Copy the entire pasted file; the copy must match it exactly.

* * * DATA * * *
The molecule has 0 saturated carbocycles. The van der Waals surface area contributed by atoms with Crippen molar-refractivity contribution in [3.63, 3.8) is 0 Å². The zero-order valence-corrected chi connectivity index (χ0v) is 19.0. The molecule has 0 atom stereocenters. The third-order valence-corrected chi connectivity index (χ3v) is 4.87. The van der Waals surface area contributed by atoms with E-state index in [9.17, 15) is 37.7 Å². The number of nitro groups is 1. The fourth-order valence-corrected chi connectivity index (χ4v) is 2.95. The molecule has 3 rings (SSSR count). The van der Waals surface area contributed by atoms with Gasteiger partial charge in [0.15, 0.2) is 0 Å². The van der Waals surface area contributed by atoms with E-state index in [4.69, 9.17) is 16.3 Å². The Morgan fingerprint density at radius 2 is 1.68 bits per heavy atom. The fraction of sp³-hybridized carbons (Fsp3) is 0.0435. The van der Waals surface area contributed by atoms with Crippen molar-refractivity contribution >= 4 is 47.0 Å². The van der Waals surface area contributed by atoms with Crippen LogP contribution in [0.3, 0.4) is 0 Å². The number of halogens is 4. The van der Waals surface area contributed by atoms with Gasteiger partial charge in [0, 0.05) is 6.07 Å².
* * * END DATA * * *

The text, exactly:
The molecule has 0 saturated carbocycles. The van der Waals surface area contributed by atoms with Crippen molar-refractivity contribution in [3.63, 3.8) is 0 Å². The zero-order valence-corrected chi connectivity index (χ0v) is 19.0. The molecule has 0 atom stereocenters. The third-order valence-corrected chi connectivity index (χ3v) is 4.87. The van der Waals surface area contributed by atoms with E-state index in [9.17, 15) is 37.7 Å². The number of nitro groups is 1. The fourth-order valence-corrected chi connectivity index (χ4v) is 2.95. The molecule has 3 rings (SSSR count). The van der Waals surface area contributed by atoms with Gasteiger partial charge in [0.15, 0.2) is 0 Å². The van der Waals surface area contributed by atoms with E-state index in [4.69, 9.17) is 16.3 Å². The Morgan fingerprint density at radius 2 is 1.68 bits per heavy atom. The fraction of sp³-hybridized carbons (Fsp3) is 0.0435. The van der Waals surface area contributed by atoms with Crippen molar-refractivity contribution >= 4 is 47.0 Å². The van der Waals surface area contributed by atoms with Crippen LogP contribution in [0.3, 0.4) is 0 Å². The number of halogens is 4. The van der Waals surface area contributed by atoms with Gasteiger partial charge in [0, 0.05) is 6.07 Å².